“Politics,” they say, “makes strange bedfellows.” That explains my queasiness as I… a liberal, free-thinking supporter of the rights enshrined in the First Amendment… climb into bed with columnist Cal Thomas. Thomas would probably cringe at this metaphor for reasons beyond my politics. Still, here we lie, united in agreement that our culture and government does a poor job handling religious diversity. He rightly states (in his column Thursday, November 12) that diversity itself didn’t make our nation great. What made it great is that a diverse group of “patriots of many races” united behind common principles, and willing to pay “the price in money and blood” to make sure those principles were applied to ALL Americans. I presumed he meant we were united by our defense of the Constitution. Cal, you make my heart flutter! I considered spooning.
But ‘twas not to be. That was as far as our little tryst could go. No sooner had I pulled up the covers, than Thomas was complaining that HIS religion doesn’t get as much accommodation and deference as the Muslim religion. He claims the government and society actively prevent him from being Christian in public, while it eagerly panders to Muslim requests. He may be correct that, in the present climate, there seems to be an exceptional attempt to bend over backwards to not offend Muslims. However the recurring core of his argument, is a tired persecution complex, arguing that the solution is for government to let MORE religion in, especially the horribly discriminated against Christians.
I disagree, but in his ranting Thomas implicitly asks the single most important question: What is the appropriate deference and accommodation that “We the People,” and our agents in government, should provide for various religious practices? And does that deference unite us behind common Constitutional principles?
Try a little thought experiment to put a fresh face on this discussion: Which of the following deserves more accommodation or deference from the government: stamp-collectors or model train enthusiasts? Beaders? Quilters? Rally-car drivers? Woodworkers? You’ll notice that there is a huge diversity of hobbies in this nation, and none of them receive special accommodation from our civil government. Diversity thrives. Hobbies are allowed to exist, recruit new members, publish books, hold conventions and even fight “dogmatically” over the proper way to be a member. Don’t even TRY to tell a long-arm quilter that she is misguided, and that the one true path to leisure rests in the pursuit of macramé! Lord, the schism between the “hand-tool” woodworkers and the “power-tool” woodworkers is epic. Yet each side, understanding that its stance on which tools are kosher is a personal choice, allows the other group to function unmolested. They never ask the government to provide special preference for their hobby. Neither do various “hobby lobbies” try to push a diversity agenda whereby the government is required to honor all hobbies equally. In fact, the government has a strict neutrality about hobbies and neither favors nor hinders them. It is, plain and simply, not the government’s business to accommodate or enable the practices of different hobbies.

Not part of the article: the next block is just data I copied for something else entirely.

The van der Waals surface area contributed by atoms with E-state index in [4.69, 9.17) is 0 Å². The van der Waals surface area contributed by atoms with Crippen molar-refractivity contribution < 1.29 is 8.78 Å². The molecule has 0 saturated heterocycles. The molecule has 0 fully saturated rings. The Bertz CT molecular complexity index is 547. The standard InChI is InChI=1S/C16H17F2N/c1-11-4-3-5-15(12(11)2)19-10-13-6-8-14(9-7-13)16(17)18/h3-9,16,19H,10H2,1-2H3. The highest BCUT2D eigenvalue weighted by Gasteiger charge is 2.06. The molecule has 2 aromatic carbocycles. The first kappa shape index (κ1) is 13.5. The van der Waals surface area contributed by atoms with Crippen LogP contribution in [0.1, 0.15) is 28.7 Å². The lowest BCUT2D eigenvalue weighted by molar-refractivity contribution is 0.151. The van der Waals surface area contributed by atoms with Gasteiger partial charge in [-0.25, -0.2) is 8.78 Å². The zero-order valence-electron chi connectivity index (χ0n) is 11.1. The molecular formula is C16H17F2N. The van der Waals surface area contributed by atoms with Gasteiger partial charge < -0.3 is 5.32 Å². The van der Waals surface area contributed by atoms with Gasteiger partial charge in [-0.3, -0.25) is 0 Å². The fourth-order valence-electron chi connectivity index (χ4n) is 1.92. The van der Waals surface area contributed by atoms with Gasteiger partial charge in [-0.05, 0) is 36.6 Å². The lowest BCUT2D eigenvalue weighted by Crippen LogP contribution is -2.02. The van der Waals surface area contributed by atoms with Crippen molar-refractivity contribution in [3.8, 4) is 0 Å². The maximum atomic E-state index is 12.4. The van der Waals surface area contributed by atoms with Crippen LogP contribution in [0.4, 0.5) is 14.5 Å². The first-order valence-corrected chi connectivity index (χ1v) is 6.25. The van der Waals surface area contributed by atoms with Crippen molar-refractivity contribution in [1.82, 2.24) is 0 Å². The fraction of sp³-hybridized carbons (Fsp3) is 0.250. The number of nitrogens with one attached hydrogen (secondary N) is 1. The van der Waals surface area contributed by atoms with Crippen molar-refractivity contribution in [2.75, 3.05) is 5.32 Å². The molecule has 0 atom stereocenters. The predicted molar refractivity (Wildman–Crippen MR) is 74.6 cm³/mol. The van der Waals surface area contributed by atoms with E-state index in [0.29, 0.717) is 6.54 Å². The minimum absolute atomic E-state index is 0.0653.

In this perfectly functioning approach to hobbies we have a perfect model for a government response to requests that religious practices be accommodated or enabled by the public. It may at first sound silly, but religious practices are hobbies. All hobbies receive the same response when requesting preference, deference or enablement: “No. It is not the government’s place to regulate your choice of hobbies, or enable its practices.”
To the extent that government violates this neutrality, I can stand shoulder to shoulder with Thomas to demand it (at any and all levels) return to a strictly neutral approach, and focus on governing. But he doesn’t want this. Thomas seeks “fair” injection of religious practices into government. This will lead to nothing but internecine conflict between sects, to say nothing of the unnecessary government entanglement and waste of time refereeing competing claims of equal accommodation and deference. “Take Needles, ye knitters, for tonight we storm the Capitol to demand our rightful place at the Christmas Tree, next to the Menorah and that unholy Crochet Crèche!!” This path leads to madness.
If only Cal Thomas wanted a neutral, diversity enabling, Constitutionally principled approach to facing this nation’s religious skirmishes; if only he recognized that the united support of Constitutional principles is what made this nation strong. Then I might be able to stay in bed and cuddle. Unfortunately, he’s a “cover-hog” and only wants the comforts for himself. I can’t abide. I’m going back to my own bed, where you are all welcome to join me. Just leave your knitting needles and foot baths at home.